Blog | Owner Business Rates

Investors have just weeks left to change a decade of business rates

When it comes to business rates, eyes tend to glaze over. Many property investors take the view that nothing is certain in life but death and taxes, shrug their shoulders and pass on the bill to their accounts team to pay and file away.

While they aren’t wrong, they aren’t quite right either. Time is ticking down to 1 April 2023, the moment that the 2023 rating list comes into play, and firms have a closing window of opportunity – not only to secure backdated refunds on their business rates from 2017, nor just to secure reduced rates from 2023 onwards, but potentially to try and have their rates liability reduced from 2026.

Business rates are often seen as a secondary concern – albeit a major annoyance – but companies should take a long-term view, and do so today, in order to reap the benefits tomorrow.

Although the sound you hear is a clock ticking – and rating surveyors up and down the country scrambling to get last minute appeals over the line – the clock isn’t quite as foreboding as that which Vecna employed in the latest series of Stranger Things.

Dividing firms into ‘winners and losers’ of the revaluation isn’t clear-cut

Most property professionals will be well aware by now that the new rating list comes into effect in just a few weeks’ time. From April 2023, business rates bills on your properties will be calculated based on a new valuation. It’s well established who many of the winners and losers will be: industrial and logistics assets will likely see their bills soar, while the likes of retail, hospitality and leisure, and secondary offices will be looking forward to somewhat of a reprieve (although whether it’s enough to counter-balance wider inflationary pressures is another matter altogether).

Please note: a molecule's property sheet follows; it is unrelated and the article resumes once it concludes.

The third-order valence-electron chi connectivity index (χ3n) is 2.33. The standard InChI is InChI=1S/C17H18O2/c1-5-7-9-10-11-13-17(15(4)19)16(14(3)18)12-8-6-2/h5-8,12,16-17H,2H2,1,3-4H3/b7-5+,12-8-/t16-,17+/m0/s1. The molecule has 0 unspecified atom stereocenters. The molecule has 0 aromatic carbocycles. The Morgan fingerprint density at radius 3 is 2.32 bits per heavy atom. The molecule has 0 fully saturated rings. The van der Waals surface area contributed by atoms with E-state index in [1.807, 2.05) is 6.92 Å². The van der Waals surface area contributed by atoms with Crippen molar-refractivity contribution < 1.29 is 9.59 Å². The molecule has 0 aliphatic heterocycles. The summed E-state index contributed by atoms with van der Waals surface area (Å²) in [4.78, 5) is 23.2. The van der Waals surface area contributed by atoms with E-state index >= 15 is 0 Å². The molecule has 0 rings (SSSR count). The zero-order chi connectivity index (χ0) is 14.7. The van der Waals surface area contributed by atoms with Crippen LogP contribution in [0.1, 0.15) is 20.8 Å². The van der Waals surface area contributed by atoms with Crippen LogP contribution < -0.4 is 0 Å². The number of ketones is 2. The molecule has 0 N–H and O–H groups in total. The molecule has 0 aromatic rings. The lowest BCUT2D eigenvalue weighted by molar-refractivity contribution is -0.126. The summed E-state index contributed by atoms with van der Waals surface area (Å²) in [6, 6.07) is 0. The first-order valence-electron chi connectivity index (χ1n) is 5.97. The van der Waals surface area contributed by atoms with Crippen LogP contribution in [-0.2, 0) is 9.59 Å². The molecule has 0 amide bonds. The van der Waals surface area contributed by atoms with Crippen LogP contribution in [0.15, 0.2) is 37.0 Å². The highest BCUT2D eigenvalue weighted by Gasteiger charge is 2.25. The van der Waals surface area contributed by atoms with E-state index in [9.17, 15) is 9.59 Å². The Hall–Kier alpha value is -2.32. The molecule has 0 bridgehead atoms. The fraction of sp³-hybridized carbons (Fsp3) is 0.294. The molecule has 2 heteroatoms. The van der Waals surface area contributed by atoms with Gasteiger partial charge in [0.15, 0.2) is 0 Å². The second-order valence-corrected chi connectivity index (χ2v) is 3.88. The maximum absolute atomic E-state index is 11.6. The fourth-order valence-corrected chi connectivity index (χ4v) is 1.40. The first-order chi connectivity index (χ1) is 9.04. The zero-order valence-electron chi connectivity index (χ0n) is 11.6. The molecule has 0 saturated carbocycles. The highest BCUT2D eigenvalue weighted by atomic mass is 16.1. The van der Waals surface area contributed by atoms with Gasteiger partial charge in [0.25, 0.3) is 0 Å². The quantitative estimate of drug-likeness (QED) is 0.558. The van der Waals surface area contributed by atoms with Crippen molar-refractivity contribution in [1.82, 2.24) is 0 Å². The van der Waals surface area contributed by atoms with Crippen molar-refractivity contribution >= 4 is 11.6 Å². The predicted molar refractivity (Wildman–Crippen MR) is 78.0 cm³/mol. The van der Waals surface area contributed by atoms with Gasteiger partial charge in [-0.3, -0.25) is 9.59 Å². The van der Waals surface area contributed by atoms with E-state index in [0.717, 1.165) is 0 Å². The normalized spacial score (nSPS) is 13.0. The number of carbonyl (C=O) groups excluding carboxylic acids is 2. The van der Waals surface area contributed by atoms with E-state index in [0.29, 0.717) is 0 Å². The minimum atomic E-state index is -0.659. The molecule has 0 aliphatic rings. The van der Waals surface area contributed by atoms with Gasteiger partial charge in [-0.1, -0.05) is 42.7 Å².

For those big firms and occupiers that have a rating surveyor in place, there’s nothing more you need to do. That rating surveyor is right now waving goodbye to their friends and family for the foreseeable future and working flat-out to deliver you backdated returns and ongoing reductions in your rating liability. Not all heroes wear capes.


But for everyone else – those who take the approach that paying business rates is a necessary evil and there is nothing to be done – there are potentially big benefits to be had in picking up the phone to ask for advice or looking online into whether you might be able to reduce your property’s rateable value.


Why appealing 2017 now means winning in 2026

The simple fact is that the Valuation Office Agency (VOA) is continuing to wade through appeals. There is a huge backlog in terms of getting decisions against 2017 rateable values.

VOA has had six years to go through 2017 list appeals and we’re still not quite there yet. When it comes to the window between the 2023 and 2026 lists – future rating lists are being reduced to 3 years periods – it then follows that, at the current rate of appeals, we’ll still be going through 2023 list appeals well into the 2026 list and beyond. Getting into the queue now will make a big difference.

If companies believe they are over-assessed, they should appeal now against the 2017 list. VOA will work through these appeals first, setting property firms up (if successful) to simultaneously put themselves in the best possible positions for the 2017, 2023 and 2026 lists.

Investors need to move business rates up their priority list. It could make a decade’s worth of difference if they act quickly.

This blog was first published on 17th March by Property Week. You can see the full article here

Aoife Scanlon

Partner Lease Advisory & Business Rates

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